Tag Archives: Prawns

Prawn Cakes with Sesame, Orange and Tamari Dressing

Prawn Balls

It’s always nice to try and do something different and bring prawns to the front of a recipe. Normally prawns are a secondary addition to a larger list of ingredients like noodle recipes. This recipe takes advantage of  the prawn and its sweetness. You can easily halve the balls and use them as a starter or a pre dinner nibble.

Ingredients (makes 8 cakes)

500g prawns (uncooked, peeled and de-veined)
2 spring onions or shallots (75g)
10g coriander
2 de-seeded red chilies
30g fresh ginger
1 lime zested, then chopped and juiced
1 lime for garnish
White sesame seeds
1 teaspoon fish sauce
Sunflower oil for frying

Method

Put the un-cooked, peeled and de-viened prawns into a food processor and pulse into a paste (you can also use a stick blender).  Take out of blender and put into a bowl.

Finely chop the spring onions, coriander, red chillies and ginger then fold into the prawn paste with a spatula or a wooden spoon until mixed.  Squeeze half the lime and add a splash of fish sauce (if you don´t have this then  a sprinkle of salt will be fine) and lime zest and mix again. Wet your hands and divide into eight pieces. Roll into a ball shape. Have your sesame seeds ready in a bowl. Roll each of the balls in the sesame seeds and put onto a plate. With your hand press the balls flat so they will shallow fry (see photo).

Take a pan and brush the surface with sunflower oil, as minimal as possible. Place the cakes into the oil and cook until a golden shade of brown, turn them over and do the same. Finish off in a pre-heated oven at 180 for 8 mins. They should be firm to touch. Serve with a fresh crunchy salad and the dressing below.

Ingredients

125ml sesame oil
80ml fresh orange juice
40ml tamari (see store-cupboard)

Method

Put the ingredients into a old jam jar with a lid and shake really well, pour over a nice crisp green salad and serve.

Prawn Balls

Black Rice with Spinach and Prawns

Black rice is quite new to me, but it’s a whole food which means I can use it on retreats. As a result, I have been trying out different recipes and it has really grabbed me.  A search on the internet yielded many dessert recipes but few savoury ideas. Black rice is packed full of the good stuff (see store-cupboard) and is visually amazing.  It is not the same as wild rice. It’s much softer and smoother to eat.  The biggest drawback is the cooking time, it’s like brown rice in that it takes 35-40 mins, but it’s worth it for the visual impact and the original velvety taste.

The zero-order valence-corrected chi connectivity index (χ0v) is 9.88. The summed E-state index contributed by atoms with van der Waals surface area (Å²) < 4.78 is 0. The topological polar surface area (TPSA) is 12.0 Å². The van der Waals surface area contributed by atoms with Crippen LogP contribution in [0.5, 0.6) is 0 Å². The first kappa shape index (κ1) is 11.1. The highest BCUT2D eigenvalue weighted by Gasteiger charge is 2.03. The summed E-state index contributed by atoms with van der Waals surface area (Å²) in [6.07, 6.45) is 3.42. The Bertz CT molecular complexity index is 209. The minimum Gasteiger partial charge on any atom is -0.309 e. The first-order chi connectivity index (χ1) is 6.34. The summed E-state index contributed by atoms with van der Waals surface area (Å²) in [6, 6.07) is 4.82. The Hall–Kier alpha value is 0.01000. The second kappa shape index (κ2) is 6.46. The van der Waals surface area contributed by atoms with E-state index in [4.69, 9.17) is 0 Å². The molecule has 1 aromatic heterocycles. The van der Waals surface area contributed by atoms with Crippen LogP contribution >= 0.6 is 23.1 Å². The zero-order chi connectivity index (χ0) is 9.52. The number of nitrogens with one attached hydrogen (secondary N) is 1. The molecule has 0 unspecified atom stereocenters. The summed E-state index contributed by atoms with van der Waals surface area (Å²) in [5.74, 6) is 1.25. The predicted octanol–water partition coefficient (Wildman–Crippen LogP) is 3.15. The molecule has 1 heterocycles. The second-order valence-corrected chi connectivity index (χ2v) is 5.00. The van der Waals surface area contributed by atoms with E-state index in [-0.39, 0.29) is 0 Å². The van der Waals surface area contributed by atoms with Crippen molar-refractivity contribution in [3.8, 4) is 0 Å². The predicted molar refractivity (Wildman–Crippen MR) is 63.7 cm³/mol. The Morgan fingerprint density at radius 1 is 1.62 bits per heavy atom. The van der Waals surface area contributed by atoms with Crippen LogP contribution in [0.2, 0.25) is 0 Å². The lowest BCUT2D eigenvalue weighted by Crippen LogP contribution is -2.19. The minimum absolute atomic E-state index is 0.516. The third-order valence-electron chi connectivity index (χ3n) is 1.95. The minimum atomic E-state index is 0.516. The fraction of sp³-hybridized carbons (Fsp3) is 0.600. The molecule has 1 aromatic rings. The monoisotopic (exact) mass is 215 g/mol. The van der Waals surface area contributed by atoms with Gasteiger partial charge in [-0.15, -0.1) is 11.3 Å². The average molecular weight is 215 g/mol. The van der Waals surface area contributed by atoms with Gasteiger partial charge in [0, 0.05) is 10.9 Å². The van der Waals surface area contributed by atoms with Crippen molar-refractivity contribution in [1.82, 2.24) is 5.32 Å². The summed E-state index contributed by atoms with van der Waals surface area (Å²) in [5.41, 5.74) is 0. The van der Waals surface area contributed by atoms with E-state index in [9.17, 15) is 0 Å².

Ingredients

400g Prawns (fresh and unshelled)
8 small shallots
4 cloves of garlic
300g black rice
1.5 litres of stock (powder or good cube is fine)
200g spinach
1 lemon
2 spring onions
20g coriander
2 small red chillies

Method

Dice the shallots, quite small, and press the garlic. Fry both off in olive oil in a heavy bottom pan. When they are turning brown add the rice and stir in well. Add the stock and once it’s at a rolling boil, turn it down to a simmer. Keep an eye on it and stir gently occasionally.

Peel and de-vein the prawns – do this job next to running water, as it can get messy.

Zest the lemon, de-seed and finely chop the chilli, and pick the coriander.

Heat a saucepan of water.  Drop in the prawns and cook with lid on for two minutes.  Take a prawn out and cut into one of them to make sure it is cooked (if it’s not give it another 20 seconds).

Put the drained prawns in a mixing bowl and add the chili, spring onion and half the lemon zest with a tablespoon of olive oil, the juice of half the lemon and a pinch of sea salt.  Gently turn the prawns over until it is mixed together.

After 30-35 minutes when the rice is cooked turn off the heat and taste for seasoning. Squeeze in the other half of lemon and add the spinach. Put a lid on the pan (keep the heat off) and leave for a minute. Take off the lid and fold the wilted spinach into the rice.

To serve lay a spoon full of the rice and spinach into a bowl or on a plate. Place a circle of prawns as in the picture. Garnish with the lemon zest that is left and the coriander.